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  • Channels, Frequencies, and Sequences
  • Michael Brooks Cryer (bio)

You haven’t listened in a while. We’ve chosen this song because we are worried about you. We feel you are midtempo these days. How about an ensemble with your morning jog? Oh, we see you already have one. What’s with the ponytail? Rubber bands are bad for your hair. One of our grandmothers had a rubber-band ball the size of a cantaloupe and used it as a trumpet mute (you could shut up sometimes yourself). Try something similar to speed and power the next time you listen. You’re too close. We see too much of you in this. Distance plus apathy, coupled with fundamentally sound arrangements, will help you find someone new. Take on a new someone, preferably a drummer.

Some people call us a “coincidence-making machine.” That’s nice. But we consider our decisions about you to be even more mysterious, something bigger than all of us. Channel Nine has as much to do with Channel Eleven as a hairpin turn in an automobile race has to do with house sitting. We mean that. This constant shifting about and uprootedness in your listening means something to others’ listening. You should think about that. We want your experience to be as close to someone else’s experience as possible. That’s how movies get made, you know. Think of yourself as a movie with a beginning, middle, and end. You can’t, can you? We’d like to grant you one immediacy: a colorful sequence with dancing. You can dance, can’t you? [End Page 64]

We’re playing this song because it features ambient soundscapes, and we know how much you like to escape. If we could, we would add a deer over there next to the Oldsmobile with the family from Tubac in it. Why is that kid rocking in the backseat? He looks new age, light rock—kind of like a harmony waiting to happen, but he just keeps pounding the shit out of the back of his head on the seat rest. We bet he’ll suffer from extensive vamping later in life. Look, the deer is feeding. It needs grass to survive.

We’re going to exploit your harmonic expressions now. Relax. Attempt to calculate what a prominent saxophone part might signify when moving forward. You’ll only hear silence for the next few measures, and then you might get a little tingly. This means it’s working. Tonight’s ache is brought to you by common listeners like yourself. Your melancholy is happening now.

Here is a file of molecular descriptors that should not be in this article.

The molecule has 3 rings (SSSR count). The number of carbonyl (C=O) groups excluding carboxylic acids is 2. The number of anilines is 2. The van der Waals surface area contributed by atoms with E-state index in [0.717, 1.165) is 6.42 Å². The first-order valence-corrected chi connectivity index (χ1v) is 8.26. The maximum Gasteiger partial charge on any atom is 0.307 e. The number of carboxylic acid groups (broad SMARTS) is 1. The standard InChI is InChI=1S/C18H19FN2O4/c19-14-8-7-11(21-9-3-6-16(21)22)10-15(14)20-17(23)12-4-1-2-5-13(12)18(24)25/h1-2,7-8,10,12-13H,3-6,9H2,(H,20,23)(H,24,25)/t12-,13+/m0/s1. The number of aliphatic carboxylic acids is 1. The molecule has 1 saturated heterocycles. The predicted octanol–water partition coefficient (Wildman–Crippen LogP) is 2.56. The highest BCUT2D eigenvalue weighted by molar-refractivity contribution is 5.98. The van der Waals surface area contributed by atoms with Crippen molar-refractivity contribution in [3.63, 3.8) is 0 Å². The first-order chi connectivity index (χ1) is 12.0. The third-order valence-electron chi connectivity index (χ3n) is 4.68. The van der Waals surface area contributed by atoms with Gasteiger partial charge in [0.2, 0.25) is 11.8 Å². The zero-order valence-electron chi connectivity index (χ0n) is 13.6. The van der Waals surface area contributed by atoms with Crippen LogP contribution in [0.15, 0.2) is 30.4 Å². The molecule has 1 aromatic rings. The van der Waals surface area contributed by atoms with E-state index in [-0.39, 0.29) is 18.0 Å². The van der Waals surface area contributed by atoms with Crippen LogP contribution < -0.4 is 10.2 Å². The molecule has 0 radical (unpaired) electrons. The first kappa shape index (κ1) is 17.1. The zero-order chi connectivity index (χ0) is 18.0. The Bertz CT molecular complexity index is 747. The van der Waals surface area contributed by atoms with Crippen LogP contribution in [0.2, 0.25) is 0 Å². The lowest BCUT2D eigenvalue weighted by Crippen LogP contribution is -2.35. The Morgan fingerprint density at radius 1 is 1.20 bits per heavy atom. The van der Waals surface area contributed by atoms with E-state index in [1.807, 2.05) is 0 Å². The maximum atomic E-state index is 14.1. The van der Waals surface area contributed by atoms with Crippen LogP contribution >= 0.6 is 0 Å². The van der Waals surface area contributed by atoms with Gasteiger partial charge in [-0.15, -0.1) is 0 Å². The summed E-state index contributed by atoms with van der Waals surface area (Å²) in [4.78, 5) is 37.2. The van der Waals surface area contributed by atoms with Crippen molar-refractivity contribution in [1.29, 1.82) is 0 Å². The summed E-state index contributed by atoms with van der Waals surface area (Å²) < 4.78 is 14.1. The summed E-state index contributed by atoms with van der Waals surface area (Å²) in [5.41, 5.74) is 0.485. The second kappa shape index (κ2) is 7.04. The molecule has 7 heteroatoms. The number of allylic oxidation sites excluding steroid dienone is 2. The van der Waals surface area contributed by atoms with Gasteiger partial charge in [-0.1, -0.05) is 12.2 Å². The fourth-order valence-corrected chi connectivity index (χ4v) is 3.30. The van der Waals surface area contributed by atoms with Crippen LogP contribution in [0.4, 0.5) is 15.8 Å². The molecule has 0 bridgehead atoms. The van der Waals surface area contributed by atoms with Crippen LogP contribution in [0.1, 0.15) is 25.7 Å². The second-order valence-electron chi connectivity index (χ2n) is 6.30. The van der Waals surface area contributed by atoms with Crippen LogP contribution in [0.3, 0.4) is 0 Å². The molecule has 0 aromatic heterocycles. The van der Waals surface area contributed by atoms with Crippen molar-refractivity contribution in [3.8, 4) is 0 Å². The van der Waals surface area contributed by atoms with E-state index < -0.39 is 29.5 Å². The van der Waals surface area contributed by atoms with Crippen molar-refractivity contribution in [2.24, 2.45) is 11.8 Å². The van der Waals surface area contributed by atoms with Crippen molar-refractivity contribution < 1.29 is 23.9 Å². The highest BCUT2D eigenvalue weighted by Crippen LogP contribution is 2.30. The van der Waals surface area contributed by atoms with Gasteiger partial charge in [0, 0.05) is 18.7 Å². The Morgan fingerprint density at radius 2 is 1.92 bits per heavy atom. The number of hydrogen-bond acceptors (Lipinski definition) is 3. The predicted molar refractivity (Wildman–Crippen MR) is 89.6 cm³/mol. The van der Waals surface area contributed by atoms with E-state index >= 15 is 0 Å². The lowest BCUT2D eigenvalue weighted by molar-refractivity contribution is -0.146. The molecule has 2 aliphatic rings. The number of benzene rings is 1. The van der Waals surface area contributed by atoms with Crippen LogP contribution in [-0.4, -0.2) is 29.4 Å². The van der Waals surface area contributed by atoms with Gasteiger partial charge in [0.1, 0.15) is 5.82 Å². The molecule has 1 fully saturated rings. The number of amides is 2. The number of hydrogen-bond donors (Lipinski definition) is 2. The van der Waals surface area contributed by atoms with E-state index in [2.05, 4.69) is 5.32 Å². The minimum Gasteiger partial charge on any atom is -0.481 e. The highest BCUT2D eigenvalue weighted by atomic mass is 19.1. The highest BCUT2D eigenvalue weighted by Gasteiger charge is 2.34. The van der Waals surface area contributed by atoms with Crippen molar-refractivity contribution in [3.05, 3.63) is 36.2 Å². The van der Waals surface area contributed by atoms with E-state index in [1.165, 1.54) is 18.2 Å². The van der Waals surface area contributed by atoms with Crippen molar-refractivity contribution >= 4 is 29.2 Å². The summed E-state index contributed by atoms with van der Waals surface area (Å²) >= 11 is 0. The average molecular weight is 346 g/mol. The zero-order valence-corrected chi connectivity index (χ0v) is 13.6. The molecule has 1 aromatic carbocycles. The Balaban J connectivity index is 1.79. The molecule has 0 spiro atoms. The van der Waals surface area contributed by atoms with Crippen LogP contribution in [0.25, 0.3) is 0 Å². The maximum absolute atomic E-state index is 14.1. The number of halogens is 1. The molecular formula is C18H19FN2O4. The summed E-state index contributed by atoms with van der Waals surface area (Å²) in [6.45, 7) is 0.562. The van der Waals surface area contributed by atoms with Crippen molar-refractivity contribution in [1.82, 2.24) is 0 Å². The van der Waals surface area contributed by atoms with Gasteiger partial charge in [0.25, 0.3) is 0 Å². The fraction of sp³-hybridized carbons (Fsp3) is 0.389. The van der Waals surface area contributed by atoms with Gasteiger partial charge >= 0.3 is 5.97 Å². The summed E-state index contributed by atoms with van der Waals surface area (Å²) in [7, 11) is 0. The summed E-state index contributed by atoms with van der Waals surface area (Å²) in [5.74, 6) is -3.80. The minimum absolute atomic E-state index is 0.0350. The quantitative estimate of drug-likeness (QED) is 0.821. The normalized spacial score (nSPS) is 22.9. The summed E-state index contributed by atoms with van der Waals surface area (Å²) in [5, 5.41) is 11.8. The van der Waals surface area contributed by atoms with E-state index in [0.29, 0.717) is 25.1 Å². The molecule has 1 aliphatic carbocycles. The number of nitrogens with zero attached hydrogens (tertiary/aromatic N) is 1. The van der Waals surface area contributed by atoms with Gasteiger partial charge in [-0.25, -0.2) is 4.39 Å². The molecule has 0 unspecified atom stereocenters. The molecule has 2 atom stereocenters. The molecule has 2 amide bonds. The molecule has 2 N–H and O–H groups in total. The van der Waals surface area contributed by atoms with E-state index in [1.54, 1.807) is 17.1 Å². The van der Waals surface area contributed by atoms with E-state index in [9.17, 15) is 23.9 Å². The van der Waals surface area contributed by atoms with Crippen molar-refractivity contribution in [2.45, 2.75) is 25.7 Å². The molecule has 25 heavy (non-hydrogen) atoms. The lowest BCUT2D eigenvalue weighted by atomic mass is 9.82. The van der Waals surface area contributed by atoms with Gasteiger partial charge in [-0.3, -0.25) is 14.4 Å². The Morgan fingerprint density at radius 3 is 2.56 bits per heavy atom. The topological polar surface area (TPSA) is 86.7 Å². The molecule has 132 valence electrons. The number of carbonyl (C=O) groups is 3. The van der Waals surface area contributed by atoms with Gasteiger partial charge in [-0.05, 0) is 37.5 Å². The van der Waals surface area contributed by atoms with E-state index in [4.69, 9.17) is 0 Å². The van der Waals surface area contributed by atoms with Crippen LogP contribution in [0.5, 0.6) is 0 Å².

You are the most important American of the last third of the twentieth century—in part because you turned out to be an important influence on the first few months of this year. Did anyone ever tell you that you used to sound like a train, but you now sound like the time it takes to disembark? It’s as if you are more subtle this year, abandoning a personality you never chose in the first place. There’s the bridge. Take the bridge. You’ll be unsteady at first, but there are influences and then there are influences. We can’t tell you which old-time fruit jug to sip from. Go with your gut. Sip with your seniority. Listen to your boots hammer away at the bridge. Talk to yourself like you’ve been here before. You probably have. [End Page 65]

Michael Brooks Cryer

michael brooks cryer teaches English at Arizona State University. His poems appear in Quarterly West, Hayden’s Ferry Review, DIAGRAM, spork, and others. He lives in Phoenix with his dog, Archie, a volunteer firefighter.


These poems are from the middle section of a chapbook manuscript, Channels, Frequencies, and Sequences. They began as diary entries and morphed into individual Pandora music channels.



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pp. 64-65
Launched on MUSE
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